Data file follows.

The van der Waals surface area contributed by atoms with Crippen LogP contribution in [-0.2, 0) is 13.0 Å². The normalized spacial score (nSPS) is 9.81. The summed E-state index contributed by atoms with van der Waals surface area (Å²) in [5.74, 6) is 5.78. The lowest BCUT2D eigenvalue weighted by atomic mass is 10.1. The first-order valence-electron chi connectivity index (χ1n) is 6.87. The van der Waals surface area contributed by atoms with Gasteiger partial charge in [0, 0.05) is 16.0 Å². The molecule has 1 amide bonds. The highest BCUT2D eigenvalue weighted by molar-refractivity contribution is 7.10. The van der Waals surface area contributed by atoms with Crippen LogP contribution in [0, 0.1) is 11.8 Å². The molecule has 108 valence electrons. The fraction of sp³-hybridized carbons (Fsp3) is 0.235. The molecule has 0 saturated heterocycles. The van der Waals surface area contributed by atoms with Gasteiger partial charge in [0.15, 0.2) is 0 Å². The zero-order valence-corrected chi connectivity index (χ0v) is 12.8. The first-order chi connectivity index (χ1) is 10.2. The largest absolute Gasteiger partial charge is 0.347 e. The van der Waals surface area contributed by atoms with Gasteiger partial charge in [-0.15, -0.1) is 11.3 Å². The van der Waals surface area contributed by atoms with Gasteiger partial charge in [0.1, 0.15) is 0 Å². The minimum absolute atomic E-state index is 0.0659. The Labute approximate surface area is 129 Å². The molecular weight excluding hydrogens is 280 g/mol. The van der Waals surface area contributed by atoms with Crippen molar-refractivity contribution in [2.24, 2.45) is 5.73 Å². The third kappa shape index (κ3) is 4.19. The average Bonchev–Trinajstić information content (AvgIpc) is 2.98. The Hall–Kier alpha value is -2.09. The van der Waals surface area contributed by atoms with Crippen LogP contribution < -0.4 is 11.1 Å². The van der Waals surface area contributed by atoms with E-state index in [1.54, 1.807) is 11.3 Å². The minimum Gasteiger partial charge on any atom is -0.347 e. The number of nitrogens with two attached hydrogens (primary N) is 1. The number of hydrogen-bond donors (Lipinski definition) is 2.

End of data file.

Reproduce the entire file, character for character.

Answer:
The van der Waals surface area contributed by atoms with Crippen LogP contribution in [-0.2, 0) is 13.0 Å². The normalized spacial score (nSPS) is 9.81. The summed E-state index contributed by atoms with van der Waals surface area (Å²) in [5.74, 6) is 5.78. The lowest BCUT2D eigenvalue weighted by atomic mass is 10.1. The first-order valence-electron chi connectivity index (χ1n) is 6.87. The van der Waals surface area contributed by atoms with Gasteiger partial charge in [0, 0.05) is 16.0 Å². The molecule has 1 amide bonds. The highest BCUT2D eigenvalue weighted by molar-refractivity contribution is 7.10. The van der Waals surface area contributed by atoms with Crippen LogP contribution in [0, 0.1) is 11.8 Å². The molecule has 108 valence electrons. The fraction of sp³-hybridized carbons (Fsp3) is 0.235. The molecule has 0 saturated heterocycles. The van der Waals surface area contributed by atoms with Gasteiger partial charge in [0.15, 0.2) is 0 Å². The zero-order valence-corrected chi connectivity index (χ0v) is 12.8. The first-order chi connectivity index (χ1) is 10.2. The largest absolute Gasteiger partial charge is 0.347 e. The van der Waals surface area contributed by atoms with Gasteiger partial charge in [-0.15, -0.1) is 11.3 Å². The van der Waals surface area contributed by atoms with Gasteiger partial charge in [0.1, 0.15) is 0 Å². The minimum absolute atomic E-state index is 0.0659. The Labute approximate surface area is 129 Å². The molecular weight excluding hydrogens is 280 g/mol. The van der Waals surface area contributed by atoms with Crippen molar-refractivity contribution in [2.24, 2.45) is 5.73 Å². The third kappa shape index (κ3) is 4.19. The average Bonchev–Trinajstić information content (AvgIpc) is 2.98. The Hall–Kier alpha value is -2.09. The van der Waals surface area contributed by atoms with Crippen LogP contribution < -0.4 is 11.1 Å². The van der Waals surface area contributed by atoms with E-state index in [1.54, 1.807) is 11.3 Å². The minimum Gasteiger partial charge on any atom is -0.347 e. The number of nitrogens with two attached hydrogens (primary N) is 1. The number of hydrogen-bond donors (Lipinski definition) is 2.